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Category — Cooking

Martha Stewart: A Winter Harvest from My Vegetable Greenhouse

Here’s Ryan harvesting some cutting celery, another ingredient of my green juice. This hardy annual can be used in place of celery and is easier to grow. The fine green leaves and thin hollow stems are especially good to flavor soups and stews.

Photos from her food producing greenhouse

Martha Up Close and Personal Blog
Feb 7, 2017


My expansive outdoor vegetable garden is bare, but I’m fortunate to have lots of wonderful vegetables growing in the ground in a special greenhouse located behind my Equipment Barn. As many of you know, its design was inspired by Eliot Coleman, an expert of four-season farming.

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February 14, 2017   Comments Off on Martha Stewart: A Winter Harvest from My Vegetable Greenhouse

A Slower Pace for TV’s Graham Kerr, ‘Galloping Gourmet’ now 82

Graham Kerr in his garden at home in Mount Vernon, Wash., last summer. Photo Ruth Fremson/The New York Times. Click on image for larger file.

In the 1970s, he lurched from indulgence to a denunciation of excess, but he eventually found his way to a middle ground.

By Kirk Johnson
The New York Times
January 9, 2017


MOUNT VERNON, Wash. — He injected extra fat into already well-marbled roasts, with a grin and an ever-present glass of wine. He laughed uproariously at his own jokes, and told Americans that cooking at home did not have to be particularly sophisticated or difficult (Julia Child, the only other major TV chef of his era, had pretty much staked out that turf anyway) to be wild, and wildly fun.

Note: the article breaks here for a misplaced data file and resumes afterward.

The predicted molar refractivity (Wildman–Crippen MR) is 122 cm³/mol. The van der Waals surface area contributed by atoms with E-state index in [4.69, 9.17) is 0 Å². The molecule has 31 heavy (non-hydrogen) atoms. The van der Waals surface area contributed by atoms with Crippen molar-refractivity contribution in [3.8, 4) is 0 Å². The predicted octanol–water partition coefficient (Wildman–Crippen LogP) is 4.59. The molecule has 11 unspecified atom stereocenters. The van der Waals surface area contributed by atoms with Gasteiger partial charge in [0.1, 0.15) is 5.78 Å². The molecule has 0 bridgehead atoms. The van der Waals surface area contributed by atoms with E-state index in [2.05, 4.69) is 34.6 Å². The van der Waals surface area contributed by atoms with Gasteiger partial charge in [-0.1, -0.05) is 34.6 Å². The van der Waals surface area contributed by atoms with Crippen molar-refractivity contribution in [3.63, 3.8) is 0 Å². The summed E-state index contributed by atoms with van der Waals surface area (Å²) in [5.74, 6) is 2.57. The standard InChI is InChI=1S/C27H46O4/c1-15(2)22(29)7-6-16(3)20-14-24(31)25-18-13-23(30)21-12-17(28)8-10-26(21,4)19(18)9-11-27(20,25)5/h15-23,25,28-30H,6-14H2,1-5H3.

But always, Graham Kerr leapt. Decades before Emeril Lagasse shouted “Bam!” in administering a pinch of cayenne or garlic, Mr. Kerr defined the television cook as a man of energy and constant motion — “The Galloping Gourmet,” as his show’s title put it.

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January 17, 2017   Comments Off on A Slower Pace for TV’s Graham Kerr, ‘Galloping Gourmet’ now 82

Why Two California Indian Tribes are Growing Their Own Food, and Why It Isn’t Easy

Watch Tending the Wild: Decolonizing the Diet.

Big Pine Reservation’s Sustainable Foods Program and Bishop Paiute Tribe’s Food Sovereignty Program

By Clarissa Wei
Nov 21, 2016


Big Pine Paiute-Shoshone tribe member Joseph Miller shows me around his town’s garden. There are two hoop houses with herbs and fresh heads of lettuce just popping out of the ground. Tomatoes are in abundance, with so many hybrid varieties that it’s hard to keep track.

“What we’re working towards is being able to not only create a sustainable food source, but to create food security,” Miller says. “We want to give our people the right to know without being in the dark and wary about where their food is coming from, or how long it’s been on a truck.”

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November 28, 2016   Comments Off on Why Two California Indian Tribes are Growing Their Own Food, and Why It Isn’t Easy

Grand Rapids’ largest urban farm adds pizza to their menu

Lance Kraai, Dean Baas and Joel S. with the new wood-fired pizza oven kit.

“This idea came from an NPR story featuring Suncrest Gardens Farm in northern Wisconsin. They were selling 800 pizzas every Friday night all summer long,” said Kraai, New City Urban Farm manager.

By Kendra Wills
Michigan State University Extension